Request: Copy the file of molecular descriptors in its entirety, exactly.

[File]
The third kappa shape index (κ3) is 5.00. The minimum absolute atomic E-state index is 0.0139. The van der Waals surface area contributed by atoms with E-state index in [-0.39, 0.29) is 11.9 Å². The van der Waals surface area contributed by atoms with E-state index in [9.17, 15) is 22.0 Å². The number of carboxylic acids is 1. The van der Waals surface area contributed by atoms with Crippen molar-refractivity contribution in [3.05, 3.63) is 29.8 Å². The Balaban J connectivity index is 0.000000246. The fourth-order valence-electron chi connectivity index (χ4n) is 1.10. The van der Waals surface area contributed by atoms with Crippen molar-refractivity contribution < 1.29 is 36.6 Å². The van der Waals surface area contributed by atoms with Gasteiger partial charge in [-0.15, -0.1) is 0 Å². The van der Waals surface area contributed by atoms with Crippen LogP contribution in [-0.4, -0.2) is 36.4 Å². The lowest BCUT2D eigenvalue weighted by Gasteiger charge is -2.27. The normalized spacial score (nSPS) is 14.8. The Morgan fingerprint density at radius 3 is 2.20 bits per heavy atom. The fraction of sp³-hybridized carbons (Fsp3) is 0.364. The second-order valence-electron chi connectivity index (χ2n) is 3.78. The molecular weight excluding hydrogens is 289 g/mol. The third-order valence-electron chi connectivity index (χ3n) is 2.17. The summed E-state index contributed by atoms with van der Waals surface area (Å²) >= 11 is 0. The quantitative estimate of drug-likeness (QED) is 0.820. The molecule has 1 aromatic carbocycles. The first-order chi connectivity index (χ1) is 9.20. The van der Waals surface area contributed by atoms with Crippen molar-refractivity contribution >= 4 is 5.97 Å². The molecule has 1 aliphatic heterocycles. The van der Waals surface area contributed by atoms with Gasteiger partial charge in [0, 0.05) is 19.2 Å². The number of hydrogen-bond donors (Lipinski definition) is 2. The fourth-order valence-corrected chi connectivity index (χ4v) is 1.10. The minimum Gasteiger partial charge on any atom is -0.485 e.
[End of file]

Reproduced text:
The third kappa shape index (κ3) is 5.00. The minimum absolute atomic E-state index is 0.0139. The van der Waals surface area contributed by atoms with E-state index in [-0.39, 0.29) is 11.9 Å². The van der Waals surface area contributed by atoms with E-state index in [9.17, 15) is 22.0 Å². The number of carboxylic acids is 1. The van der Waals surface area contributed by atoms with Crippen molar-refractivity contribution in [3.05, 3.63) is 29.8 Å². The Balaban J connectivity index is 0.000000246. The fourth-order valence-electron chi connectivity index (χ4n) is 1.10. The van der Waals surface area contributed by atoms with Crippen molar-refractivity contribution < 1.29 is 36.6 Å². The van der Waals surface area contributed by atoms with Gasteiger partial charge in [-0.15, -0.1) is 0 Å². The van der Waals surface area contributed by atoms with Crippen LogP contribution in [-0.4, -0.2) is 36.4 Å². The lowest BCUT2D eigenvalue weighted by Gasteiger charge is -2.27. The normalized spacial score (nSPS) is 14.8. The Morgan fingerprint density at radius 3 is 2.20 bits per heavy atom. The fraction of sp³-hybridized carbons (Fsp3) is 0.364. The second-order valence-electron chi connectivity index (χ2n) is 3.78. The molecular weight excluding hydrogens is 289 g/mol. The third-order valence-electron chi connectivity index (χ3n) is 2.17. The summed E-state index contributed by atoms with van der Waals surface area (Å²) >= 11 is 0. The quantitative estimate of drug-likeness (QED) is 0.820. The molecule has 1 aromatic carbocycles. The first-order chi connectivity index (χ1) is 9.20. The van der Waals surface area contributed by atoms with Crippen molar-refractivity contribution >= 4 is 5.97 Å². The molecule has 1 aliphatic heterocycles. The van der Waals surface area contributed by atoms with Gasteiger partial charge in [0, 0.05) is 19.2 Å². The number of hydrogen-bond donors (Lipinski definition) is 2. The fourth-order valence-corrected chi connectivity index (χ4v) is 1.10. The minimum Gasteiger partial charge on any atom is -0.485 e.